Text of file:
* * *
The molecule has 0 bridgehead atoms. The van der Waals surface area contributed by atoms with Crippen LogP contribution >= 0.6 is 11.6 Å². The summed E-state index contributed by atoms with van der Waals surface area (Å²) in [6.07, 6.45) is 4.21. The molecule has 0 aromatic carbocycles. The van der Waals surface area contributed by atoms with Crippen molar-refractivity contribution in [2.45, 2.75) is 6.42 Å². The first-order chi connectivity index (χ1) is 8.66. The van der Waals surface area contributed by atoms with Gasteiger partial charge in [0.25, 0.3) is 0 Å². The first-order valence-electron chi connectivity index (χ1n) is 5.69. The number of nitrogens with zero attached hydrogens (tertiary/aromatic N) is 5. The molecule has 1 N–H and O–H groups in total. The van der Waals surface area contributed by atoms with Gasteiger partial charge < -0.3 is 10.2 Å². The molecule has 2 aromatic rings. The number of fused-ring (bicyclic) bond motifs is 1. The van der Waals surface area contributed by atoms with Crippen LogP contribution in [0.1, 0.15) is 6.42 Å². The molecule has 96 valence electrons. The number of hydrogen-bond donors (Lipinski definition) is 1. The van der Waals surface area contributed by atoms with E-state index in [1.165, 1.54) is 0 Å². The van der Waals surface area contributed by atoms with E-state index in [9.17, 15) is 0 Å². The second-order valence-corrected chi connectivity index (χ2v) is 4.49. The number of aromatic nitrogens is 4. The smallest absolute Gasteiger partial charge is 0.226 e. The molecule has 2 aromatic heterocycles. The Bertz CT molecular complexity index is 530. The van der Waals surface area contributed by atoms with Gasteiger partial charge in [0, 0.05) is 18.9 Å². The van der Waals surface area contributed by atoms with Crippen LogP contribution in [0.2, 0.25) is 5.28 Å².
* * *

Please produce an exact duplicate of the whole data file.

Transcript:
The molecule has 0 bridgehead atoms. The van der Waals surface area contributed by atoms with Crippen LogP contribution >= 0.6 is 11.6 Å². The summed E-state index contributed by atoms with van der Waals surface area (Å²) in [6.07, 6.45) is 4.21. The molecule has 0 aromatic carbocycles. The van der Waals surface area contributed by atoms with Crippen molar-refractivity contribution in [2.45, 2.75) is 6.42 Å². The first-order chi connectivity index (χ1) is 8.66. The van der Waals surface area contributed by atoms with Gasteiger partial charge in [0.25, 0.3) is 0 Å². The first-order valence-electron chi connectivity index (χ1n) is 5.69. The number of nitrogens with zero attached hydrogens (tertiary/aromatic N) is 5. The molecule has 1 N–H and O–H groups in total. The van der Waals surface area contributed by atoms with Gasteiger partial charge < -0.3 is 10.2 Å². The molecule has 2 aromatic rings. The number of fused-ring (bicyclic) bond motifs is 1. The van der Waals surface area contributed by atoms with Crippen LogP contribution in [0.1, 0.15) is 6.42 Å². The molecule has 96 valence electrons. The number of hydrogen-bond donors (Lipinski definition) is 1. The van der Waals surface area contributed by atoms with E-state index in [1.165, 1.54) is 0 Å². The van der Waals surface area contributed by atoms with E-state index in [9.17, 15) is 0 Å². The second-order valence-corrected chi connectivity index (χ2v) is 4.49. The number of aromatic nitrogens is 4. The smallest absolute Gasteiger partial charge is 0.226 e. The molecule has 2 aromatic heterocycles. The Bertz CT molecular complexity index is 530. The van der Waals surface area contributed by atoms with Gasteiger partial charge in [0, 0.05) is 18.9 Å². The van der Waals surface area contributed by atoms with Crippen LogP contribution in [0.2, 0.25) is 5.28 Å².